During my daughter’s first six years, she used to get mild wheezing and chest infections 2-3 times a year. She used to get frequent colds too. The pediatrician we used to see was keen to label her as asthmatic, but I refused to do so. I have seen asthmatic people with heavy wheezing, and my intuition told me that my daughter does not have it.
“But she was wheezing so heavily that we all could hear her last time when she came here (imitating heavy breathing sound)” Told her doctor.
“Ummm. That’s not my daughter. Every time she gets it I never hear it, only if I place my ears close to her chest and listen” I responded.
“But if anyone gets wheezing three times a year we consider them as asthmatic” The doctor said realizing that she mistook her for someone else.”
She then handed an alphabet book that started with A for Asthma to my daughter. I returned it saying “No thank you.”
Now this recent study out of Canada will shock you:
“One in three people with recent physician-diagnosed asthma did not have active asthma when evaluated using spirometry and serial bronchial challenge, and more than 90% were able to stop treatment without harm.”
This study, “Re-evaluation of Diagnosis in Adults With Physician-Diagnosed Asthma,” was published in the Journal of the American Medical Association.
Around 25 million people in the United States have Asthma, and these study results mean that MILLIONS need to go for second opinion now. My daughter was indeed misdiagnosed! I am glad I said no to daily steroid medications for her.
Now, I am not asking you to do what I did for my daughter who was probably having asthma-like symptoms but not real asthma. You know your child or your body better. Asthma can be deadly, so patients should never go off their medication without speaking to a doctor first. If you suspect the symptoms are mild and not frequent, you should be asking more questions to your doctor. Also if you express your concerns about strong or daily medications, many doctors work with you and suggest alternatives. Because even if you do have asthma, not all asthma requires daily steroids or the same amount or type of medication. Some doctors also have tendencies to continue medications even after healing so when you express concerns they always work with you. If not, change your doctor. Another option is to work with integrative medicine doctors who look at root causes and overall wellbeing. A good doctor always tells patients to wait until the acute condition gets better, and then test for asthma.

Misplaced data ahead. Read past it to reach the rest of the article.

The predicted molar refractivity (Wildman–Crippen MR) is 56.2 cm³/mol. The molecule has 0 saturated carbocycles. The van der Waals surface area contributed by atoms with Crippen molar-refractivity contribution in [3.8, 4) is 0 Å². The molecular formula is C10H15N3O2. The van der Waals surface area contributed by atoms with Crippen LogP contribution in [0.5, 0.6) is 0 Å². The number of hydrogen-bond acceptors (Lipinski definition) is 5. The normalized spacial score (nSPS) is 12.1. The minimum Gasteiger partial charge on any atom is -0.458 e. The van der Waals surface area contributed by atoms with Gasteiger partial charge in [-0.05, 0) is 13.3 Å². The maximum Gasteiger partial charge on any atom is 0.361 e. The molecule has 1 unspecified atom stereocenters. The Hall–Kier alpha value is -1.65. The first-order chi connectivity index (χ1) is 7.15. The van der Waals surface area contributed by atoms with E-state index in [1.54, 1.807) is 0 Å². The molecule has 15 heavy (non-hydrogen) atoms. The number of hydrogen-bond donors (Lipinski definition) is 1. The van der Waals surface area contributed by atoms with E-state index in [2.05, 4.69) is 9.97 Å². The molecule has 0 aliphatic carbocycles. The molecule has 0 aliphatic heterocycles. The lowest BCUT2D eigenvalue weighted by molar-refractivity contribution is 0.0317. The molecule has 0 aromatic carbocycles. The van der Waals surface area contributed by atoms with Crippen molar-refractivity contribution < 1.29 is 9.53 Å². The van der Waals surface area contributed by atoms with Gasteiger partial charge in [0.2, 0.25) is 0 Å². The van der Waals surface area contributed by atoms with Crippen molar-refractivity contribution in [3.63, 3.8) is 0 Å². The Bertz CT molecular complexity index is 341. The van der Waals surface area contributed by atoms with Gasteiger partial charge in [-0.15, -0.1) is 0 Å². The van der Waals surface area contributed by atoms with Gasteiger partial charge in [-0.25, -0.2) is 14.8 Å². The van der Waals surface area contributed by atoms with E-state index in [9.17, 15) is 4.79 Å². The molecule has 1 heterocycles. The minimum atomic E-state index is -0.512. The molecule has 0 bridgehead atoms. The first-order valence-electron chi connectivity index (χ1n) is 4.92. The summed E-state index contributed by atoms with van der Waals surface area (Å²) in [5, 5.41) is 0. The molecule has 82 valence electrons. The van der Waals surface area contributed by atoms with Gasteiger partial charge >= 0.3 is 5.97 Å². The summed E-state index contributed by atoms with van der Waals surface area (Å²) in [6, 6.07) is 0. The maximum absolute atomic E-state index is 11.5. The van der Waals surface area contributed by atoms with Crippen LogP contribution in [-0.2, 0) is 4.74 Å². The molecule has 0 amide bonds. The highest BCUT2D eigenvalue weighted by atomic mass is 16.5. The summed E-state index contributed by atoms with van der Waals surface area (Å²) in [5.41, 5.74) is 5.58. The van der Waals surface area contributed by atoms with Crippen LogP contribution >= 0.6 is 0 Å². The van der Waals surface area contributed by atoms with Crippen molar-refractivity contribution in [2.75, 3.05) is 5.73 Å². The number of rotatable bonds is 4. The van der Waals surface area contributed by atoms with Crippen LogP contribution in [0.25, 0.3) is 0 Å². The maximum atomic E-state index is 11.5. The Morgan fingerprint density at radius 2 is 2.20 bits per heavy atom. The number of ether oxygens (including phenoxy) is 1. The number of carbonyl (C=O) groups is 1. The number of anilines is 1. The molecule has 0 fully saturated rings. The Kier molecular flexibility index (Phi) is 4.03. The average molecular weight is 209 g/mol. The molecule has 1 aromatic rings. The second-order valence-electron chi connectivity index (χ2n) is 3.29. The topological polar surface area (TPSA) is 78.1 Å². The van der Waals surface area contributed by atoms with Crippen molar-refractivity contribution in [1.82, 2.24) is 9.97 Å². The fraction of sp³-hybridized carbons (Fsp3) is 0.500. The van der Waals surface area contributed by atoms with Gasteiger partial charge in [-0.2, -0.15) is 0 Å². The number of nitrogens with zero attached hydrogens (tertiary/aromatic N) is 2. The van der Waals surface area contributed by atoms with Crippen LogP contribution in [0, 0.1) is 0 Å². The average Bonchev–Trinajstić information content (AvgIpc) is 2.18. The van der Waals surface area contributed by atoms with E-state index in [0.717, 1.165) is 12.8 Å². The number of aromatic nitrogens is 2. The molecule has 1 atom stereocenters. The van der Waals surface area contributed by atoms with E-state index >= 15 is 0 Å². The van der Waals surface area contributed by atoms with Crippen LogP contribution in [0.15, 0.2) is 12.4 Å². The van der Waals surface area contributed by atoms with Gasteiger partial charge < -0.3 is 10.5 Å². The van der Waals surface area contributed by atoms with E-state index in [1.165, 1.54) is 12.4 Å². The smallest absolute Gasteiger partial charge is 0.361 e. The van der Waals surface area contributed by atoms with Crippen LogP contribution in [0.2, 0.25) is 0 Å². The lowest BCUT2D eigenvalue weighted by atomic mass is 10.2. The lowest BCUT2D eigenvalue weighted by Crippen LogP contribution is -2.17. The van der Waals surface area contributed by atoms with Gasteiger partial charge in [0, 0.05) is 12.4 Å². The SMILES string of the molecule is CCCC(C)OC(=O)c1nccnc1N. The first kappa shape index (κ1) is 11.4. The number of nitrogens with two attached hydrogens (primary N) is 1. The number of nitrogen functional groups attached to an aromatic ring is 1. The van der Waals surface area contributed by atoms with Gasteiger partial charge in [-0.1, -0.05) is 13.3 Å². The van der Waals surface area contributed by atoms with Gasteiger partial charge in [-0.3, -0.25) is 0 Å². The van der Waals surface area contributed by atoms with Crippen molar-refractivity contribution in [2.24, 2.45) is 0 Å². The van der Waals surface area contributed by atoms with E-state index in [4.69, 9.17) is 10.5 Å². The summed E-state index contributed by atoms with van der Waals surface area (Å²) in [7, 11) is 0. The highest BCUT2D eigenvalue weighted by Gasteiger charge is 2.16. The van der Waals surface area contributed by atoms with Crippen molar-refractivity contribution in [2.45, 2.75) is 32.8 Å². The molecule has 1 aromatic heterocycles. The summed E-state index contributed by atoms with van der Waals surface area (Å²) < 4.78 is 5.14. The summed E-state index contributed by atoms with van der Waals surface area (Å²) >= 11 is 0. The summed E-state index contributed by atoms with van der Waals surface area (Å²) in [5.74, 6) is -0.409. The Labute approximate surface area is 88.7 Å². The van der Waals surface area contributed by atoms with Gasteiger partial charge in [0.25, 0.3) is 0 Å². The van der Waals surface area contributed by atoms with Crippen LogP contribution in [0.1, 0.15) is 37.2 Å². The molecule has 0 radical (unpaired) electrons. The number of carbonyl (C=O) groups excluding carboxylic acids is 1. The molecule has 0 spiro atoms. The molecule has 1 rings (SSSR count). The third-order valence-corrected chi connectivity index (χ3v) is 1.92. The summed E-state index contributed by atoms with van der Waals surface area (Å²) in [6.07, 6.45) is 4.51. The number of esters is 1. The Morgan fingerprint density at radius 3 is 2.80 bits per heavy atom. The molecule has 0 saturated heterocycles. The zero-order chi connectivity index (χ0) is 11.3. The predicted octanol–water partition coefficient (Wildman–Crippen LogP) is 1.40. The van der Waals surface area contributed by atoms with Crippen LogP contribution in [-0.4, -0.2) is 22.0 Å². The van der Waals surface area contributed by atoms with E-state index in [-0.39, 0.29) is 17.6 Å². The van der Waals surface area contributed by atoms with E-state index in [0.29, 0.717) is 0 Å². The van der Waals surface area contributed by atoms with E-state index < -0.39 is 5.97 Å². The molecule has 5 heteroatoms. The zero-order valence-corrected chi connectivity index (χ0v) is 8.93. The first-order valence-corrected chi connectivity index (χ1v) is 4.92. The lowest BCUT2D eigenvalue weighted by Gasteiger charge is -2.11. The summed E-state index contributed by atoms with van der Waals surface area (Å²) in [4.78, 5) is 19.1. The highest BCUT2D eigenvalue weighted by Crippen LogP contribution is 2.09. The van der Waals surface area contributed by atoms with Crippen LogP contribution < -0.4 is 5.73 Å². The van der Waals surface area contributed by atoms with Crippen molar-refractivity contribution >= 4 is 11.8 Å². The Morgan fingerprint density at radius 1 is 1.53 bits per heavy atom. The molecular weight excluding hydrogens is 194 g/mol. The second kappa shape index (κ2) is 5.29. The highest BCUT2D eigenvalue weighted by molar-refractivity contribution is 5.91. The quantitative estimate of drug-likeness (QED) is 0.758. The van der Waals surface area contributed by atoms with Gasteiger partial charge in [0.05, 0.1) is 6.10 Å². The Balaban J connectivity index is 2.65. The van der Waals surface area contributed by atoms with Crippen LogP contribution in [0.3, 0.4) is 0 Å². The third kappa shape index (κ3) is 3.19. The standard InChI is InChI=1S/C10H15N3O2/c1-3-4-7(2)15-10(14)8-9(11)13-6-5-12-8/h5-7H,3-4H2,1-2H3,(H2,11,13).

“We need to educate physicians and the public to get the diagnosis right in the first place,” said Dr. Shawn Aaron, Lead author of the study and senior scientist and respirologist at Ottawa Hospital in Canada. “Patients who have difficulty breathing should ask their doctor to order a breathing test (spirometry) to determine if they might have asthma or even Chronic Obstructive Pulmonary Disease (COPD). Similarly, if patients think they may have been misdiagnosed with asthma or that they no longer have asthma, they should ask their doctor for a spirometry test. ”
I also want to stress the importance of eliminating processed foods and eating clean for giving the body the chance to heal. Many doctors may not agree, and it was hard for us too but eliminating or reducing dairy products helped us a lot. Dairy is very mucous forming and especially not a good idea during the times of respiratory infections. Reducing sugar to build up immunity is also a key factor to recover or prevent respiratory infections. I did use inhalers on her during that time but I was able to reduce the puffs and dosage and was successful in eventually discontinuing them in a short period of time. Vitamin Cs, Echinacea and other natural remedies helped too but keep in mind that if you don’t eat healthy or don’t take care of root causes, these remedies do not work well.